Roar is an action-adventure film originally released in 1981. It’s about a wildlife enthusiast named Hank (The Exorcist executive producer Noel Marshall) who lives on an estate in Africa with around 100 lions, tigers, and cheetahs, plus a couple of elephants. When Hank’s family—played by Marshall’s real-life wife Tippi Hedren, her daughter Melanie Griffith, and his three sons—arrive for a visit, they find him not at home, but still have to deal with all his animals. Wackiness ensues.

That’s one way to describe Roar. Another is as one of the most nail-biting accidental thrillers ever produced. Marshall and Hedren were both activists who were hoping to use the movie to raise awareness about the cruel treatment of big cats in captivity. To that end, they actually adopted and bred over a hundred jungle cats and raised them alongside their family on a ranch north of Los Angeles.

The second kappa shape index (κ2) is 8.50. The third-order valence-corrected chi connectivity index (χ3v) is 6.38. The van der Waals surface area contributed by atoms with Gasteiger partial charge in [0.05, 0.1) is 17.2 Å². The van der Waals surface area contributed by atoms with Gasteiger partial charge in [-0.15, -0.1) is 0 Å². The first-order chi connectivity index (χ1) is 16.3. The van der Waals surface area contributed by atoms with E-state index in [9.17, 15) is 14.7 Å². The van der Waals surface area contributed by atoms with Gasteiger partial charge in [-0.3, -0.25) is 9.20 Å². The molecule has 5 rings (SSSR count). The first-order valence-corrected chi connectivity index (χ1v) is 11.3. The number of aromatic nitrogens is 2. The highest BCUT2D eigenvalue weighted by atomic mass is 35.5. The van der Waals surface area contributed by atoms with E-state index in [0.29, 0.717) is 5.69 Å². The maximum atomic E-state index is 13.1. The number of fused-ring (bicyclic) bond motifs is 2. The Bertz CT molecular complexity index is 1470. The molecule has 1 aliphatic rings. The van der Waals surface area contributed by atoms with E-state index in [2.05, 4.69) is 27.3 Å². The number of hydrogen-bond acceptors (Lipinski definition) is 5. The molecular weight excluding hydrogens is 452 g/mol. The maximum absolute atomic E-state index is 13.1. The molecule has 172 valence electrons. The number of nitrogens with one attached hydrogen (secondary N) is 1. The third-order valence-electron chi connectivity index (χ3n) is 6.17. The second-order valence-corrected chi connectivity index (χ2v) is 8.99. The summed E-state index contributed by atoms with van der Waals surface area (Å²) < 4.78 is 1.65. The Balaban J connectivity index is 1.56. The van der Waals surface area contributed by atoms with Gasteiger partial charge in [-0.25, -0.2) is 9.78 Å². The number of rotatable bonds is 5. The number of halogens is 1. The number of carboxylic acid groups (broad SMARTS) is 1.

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Roar was shot on that ranch over a period of five years. And, as you might guess, there were some problems when it came to managing dozens of 300-pound animals with teeth as big as your thumb. Although no one died, the cast and crew sustained at least 70 injuries, some of which were preserved—if recontextualized—onscreen. Hedren fractured a leg. Griffith was mauled and had to get reconstructive facial surgery. Marshall was gored so often he was hospitalized with gangrene, and cinematographer Jan de Bont (who later went on to direct Speed and Twister) had to get 220 stitches after being scalped by a lion.

Roar debuted to middling box office returns, but horrific stories about its production have circulated among cult film fans ever since. Now, Drafthouse Films is reviving the movie for a limited theatrical release this spring, followed by a DVD, Blu-Ray, and VOD release over the summer. The re-release should remind a whole new audience of the majesty of these beautiful animals, and also to stay the absolute hell away from them at all times.